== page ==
Macron, Le Pen go head-to-head in a tele­vised de­bate be­fore Sun­day’s vote

New Straits Times - - World -

THE bat­tle to be­come France’s next pres­i­dent boils down to a clash of con­trast­ing vi­sions. In one cor­ner is cen­trist Em­manuel Macron, with his pro-glob­al­i­sa­tion, pro-Euro­pean Union world view.

In the other, far-right can­di­date Marine Le Pen, who cham­pi­ons “na­tion­al­ism” and a “France-first” ap­proach.

“The coun­try Macron wants is no longer France. It’s a space, a waste­land, a trad­ing room where there are only con­sumers and pro­duc­ers,” she told thou­sands of sup­port­ers in Nice re­cently.

Macron has a dif­fer­ent mes­sage: “I will be the voice of hope for our coun­try and Europe.”

They were sched­uled to go head-to-head yes­ter­day in a tele­vised de­bate, in which sparks were sure to fly as they fight their cor­ner in a last en­counter be­fore Sun­day’s runoff vote.

Polls still show Macron, 39, hold­ing a strong lead of 20 points over Le Pen, with just four days to the fi­nal vote, in what is widely seen as France’s most im­por­tant election in decades.

Vot­ers are choos­ing be­tween Macron, a strongly Europe-minded ex-banker who wants to cut state reg­u­la­tions in the econ­omy while pro­tect­ing work­ers, and Le Pen, a Euroscep­tic who wants to ditch the Euro cur­rency and im­pose curbs on im­mi­gra­tion.

Though Le Pen has a moun­tain to climb to catch Macron, the cam­paign for the El­y­see has been packed with sur­prises. The ex­changes be­tween the two have be­come sharper and Le Pen has shown she is ca­pa­ble of catch­ing him out with clever public re­la­tions ma­noeu­vring.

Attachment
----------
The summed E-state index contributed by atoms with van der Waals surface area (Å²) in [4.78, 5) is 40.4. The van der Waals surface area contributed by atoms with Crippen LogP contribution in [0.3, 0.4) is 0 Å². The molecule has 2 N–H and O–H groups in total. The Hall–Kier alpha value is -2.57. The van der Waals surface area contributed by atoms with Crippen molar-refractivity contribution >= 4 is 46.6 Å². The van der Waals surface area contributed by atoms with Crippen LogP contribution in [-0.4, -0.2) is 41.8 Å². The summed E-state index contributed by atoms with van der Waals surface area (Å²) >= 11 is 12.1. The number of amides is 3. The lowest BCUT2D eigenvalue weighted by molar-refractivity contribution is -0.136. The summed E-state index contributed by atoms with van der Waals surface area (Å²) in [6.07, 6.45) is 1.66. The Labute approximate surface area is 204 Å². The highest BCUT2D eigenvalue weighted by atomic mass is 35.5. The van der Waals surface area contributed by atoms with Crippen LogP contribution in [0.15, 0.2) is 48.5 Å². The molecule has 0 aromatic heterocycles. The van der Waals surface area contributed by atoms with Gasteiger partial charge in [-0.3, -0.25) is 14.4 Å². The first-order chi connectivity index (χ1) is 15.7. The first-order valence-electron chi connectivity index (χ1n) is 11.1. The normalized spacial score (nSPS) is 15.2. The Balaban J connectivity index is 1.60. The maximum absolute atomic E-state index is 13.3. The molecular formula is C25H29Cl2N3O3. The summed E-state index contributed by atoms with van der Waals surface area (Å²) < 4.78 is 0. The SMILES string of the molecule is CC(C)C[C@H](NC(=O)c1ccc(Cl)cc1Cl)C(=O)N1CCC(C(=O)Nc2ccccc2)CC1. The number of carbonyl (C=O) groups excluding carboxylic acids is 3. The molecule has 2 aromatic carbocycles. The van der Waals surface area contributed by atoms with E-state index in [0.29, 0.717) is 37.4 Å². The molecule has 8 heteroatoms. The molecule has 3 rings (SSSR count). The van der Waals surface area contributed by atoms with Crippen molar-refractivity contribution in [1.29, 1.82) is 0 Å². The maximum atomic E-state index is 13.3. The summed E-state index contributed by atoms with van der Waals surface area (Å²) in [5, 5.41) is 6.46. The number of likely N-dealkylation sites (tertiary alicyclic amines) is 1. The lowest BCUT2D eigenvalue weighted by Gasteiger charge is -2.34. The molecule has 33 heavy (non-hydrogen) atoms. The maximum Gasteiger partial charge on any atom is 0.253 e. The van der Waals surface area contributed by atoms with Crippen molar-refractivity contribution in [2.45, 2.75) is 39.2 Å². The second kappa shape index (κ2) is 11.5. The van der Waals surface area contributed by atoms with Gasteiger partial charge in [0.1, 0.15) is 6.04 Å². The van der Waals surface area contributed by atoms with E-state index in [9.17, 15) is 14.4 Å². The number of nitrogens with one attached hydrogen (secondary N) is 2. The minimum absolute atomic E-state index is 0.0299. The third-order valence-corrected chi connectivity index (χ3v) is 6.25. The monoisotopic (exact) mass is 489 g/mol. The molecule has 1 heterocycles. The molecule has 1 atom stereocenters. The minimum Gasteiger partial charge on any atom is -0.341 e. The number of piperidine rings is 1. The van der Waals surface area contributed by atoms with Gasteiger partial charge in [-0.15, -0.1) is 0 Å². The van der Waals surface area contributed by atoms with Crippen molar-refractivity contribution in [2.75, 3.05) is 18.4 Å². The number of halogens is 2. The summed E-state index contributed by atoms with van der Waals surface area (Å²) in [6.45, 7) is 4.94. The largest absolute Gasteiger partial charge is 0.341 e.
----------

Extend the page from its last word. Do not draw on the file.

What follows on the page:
Macron warned he would not pull any punches dur­ing the tele­vised en­counter against a ri­val whose poli­cies, he said, were dan­ger­ous for France.

“I am not go­ing to em­ploy in­vec­tive. I am not go­ing to use cliches or in­sults. I’ll use hand-to­hand fight­ing to demon­strate that her ideas rep­re­sent false so­lu­tions,” he told BFM TV.

Le Pen, who por­trays Macron as a can­di­date of high fi­nance mas­querad­ing as a lib­eral, said: “I shall be de­fend­ing my ideas. He will be de­fend­ing the pos­ture that he has adopted.”

“His pro­gramme seems to be vague, but in re­al­ity, it is a sim­ple con­tin­u­a­tion of Pres­i­dent Fran­cois Hol­lande’s gov­ern­ment,” she said on Tues­day.

An Elabe poll for BFM TV and

L’Ex­press on Tues­day showed Macron win­ning 59 per cent of the votes in the sec­ond round versus 41 per cent for Le Pen.

Com­men­ta­tors said yes­ter­day’s de­bate could still have an in­flu­ence, par­tic­u­larly on po­ten­tial ab­stain­ers, many of whom voted for the can­di­date of the hard left, Jean-Luc Mé­len­chon, who came fourth in the April 23 first round.


The stu­dio, where French pres­i­den­tial can­di­dates Em­manuel Macron and Marine Le Pen will take part in a tele­vised de­bate, in La Plaine Saint De­nis, out­side Paris.

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